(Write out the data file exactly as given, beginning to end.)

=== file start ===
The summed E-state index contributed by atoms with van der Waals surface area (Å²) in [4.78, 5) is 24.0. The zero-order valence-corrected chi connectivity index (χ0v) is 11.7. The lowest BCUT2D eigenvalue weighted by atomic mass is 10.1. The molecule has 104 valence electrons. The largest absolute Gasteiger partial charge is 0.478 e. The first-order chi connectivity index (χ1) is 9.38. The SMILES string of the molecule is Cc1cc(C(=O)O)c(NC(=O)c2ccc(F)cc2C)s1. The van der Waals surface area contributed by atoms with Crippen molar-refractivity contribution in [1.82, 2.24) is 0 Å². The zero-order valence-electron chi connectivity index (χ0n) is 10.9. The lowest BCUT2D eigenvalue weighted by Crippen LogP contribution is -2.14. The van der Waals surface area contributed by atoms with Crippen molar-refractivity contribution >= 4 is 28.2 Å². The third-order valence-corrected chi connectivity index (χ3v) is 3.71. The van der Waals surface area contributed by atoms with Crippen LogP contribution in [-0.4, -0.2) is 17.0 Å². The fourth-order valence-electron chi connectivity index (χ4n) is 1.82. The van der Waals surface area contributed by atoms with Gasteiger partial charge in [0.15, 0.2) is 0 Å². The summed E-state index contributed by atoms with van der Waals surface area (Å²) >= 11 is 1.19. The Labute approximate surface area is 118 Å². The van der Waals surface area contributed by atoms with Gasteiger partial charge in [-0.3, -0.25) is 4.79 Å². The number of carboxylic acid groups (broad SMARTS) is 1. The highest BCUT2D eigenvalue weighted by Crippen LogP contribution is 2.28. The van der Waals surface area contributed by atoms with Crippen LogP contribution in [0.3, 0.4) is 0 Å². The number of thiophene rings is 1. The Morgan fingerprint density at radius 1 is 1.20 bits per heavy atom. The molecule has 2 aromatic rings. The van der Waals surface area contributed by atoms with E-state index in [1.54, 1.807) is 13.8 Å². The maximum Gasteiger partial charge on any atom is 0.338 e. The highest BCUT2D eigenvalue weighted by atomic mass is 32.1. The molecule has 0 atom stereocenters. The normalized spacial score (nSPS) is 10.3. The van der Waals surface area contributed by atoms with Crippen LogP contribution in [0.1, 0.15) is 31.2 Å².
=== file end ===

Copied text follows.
The summed E-state index contributed by atoms with van der Waals surface area (Å²) in [4.78, 5) is 24.0. The zero-order valence-corrected chi connectivity index (χ0v) is 11.7. The lowest BCUT2D eigenvalue weighted by atomic mass is 10.1. The molecule has 104 valence electrons. The largest absolute Gasteiger partial charge is 0.478 e. The first-order chi connectivity index (χ1) is 9.38. The SMILES string of the molecule is Cc1cc(C(=O)O)c(NC(=O)c2ccc(F)cc2C)s1. The van der Waals surface area contributed by atoms with Crippen molar-refractivity contribution in [1.82, 2.24) is 0 Å². The zero-order valence-electron chi connectivity index (χ0n) is 10.9. The lowest BCUT2D eigenvalue weighted by Crippen LogP contribution is -2.14. The van der Waals surface area contributed by atoms with Crippen molar-refractivity contribution >= 4 is 28.2 Å². The third-order valence-corrected chi connectivity index (χ3v) is 3.71. The van der Waals surface area contributed by atoms with Crippen LogP contribution in [-0.4, -0.2) is 17.0 Å². The fourth-order valence-electron chi connectivity index (χ4n) is 1.82. The van der Waals surface area contributed by atoms with Gasteiger partial charge in [0.15, 0.2) is 0 Å². The summed E-state index contributed by atoms with van der Waals surface area (Å²) >= 11 is 1.19. The Labute approximate surface area is 118 Å². The van der Waals surface area contributed by atoms with Gasteiger partial charge in [-0.3, -0.25) is 4.79 Å². The number of carboxylic acid groups (broad SMARTS) is 1. The highest BCUT2D eigenvalue weighted by Crippen LogP contribution is 2.28. The van der Waals surface area contributed by atoms with Crippen LogP contribution in [0.3, 0.4) is 0 Å². The number of thiophene rings is 1. The Morgan fingerprint density at radius 1 is 1.20 bits per heavy atom. The molecule has 2 aromatic rings. The van der Waals surface area contributed by atoms with E-state index in [1.54, 1.807) is 13.8 Å². The maximum Gasteiger partial charge on any atom is 0.338 e. The highest BCUT2D eigenvalue weighted by atomic mass is 32.1. The molecule has 0 atom stereocenters. The normalized spacial score (nSPS) is 10.3. The van der Waals surface area contributed by atoms with Crippen LogP contribution in [0.1, 0.15) is 31.2 Å².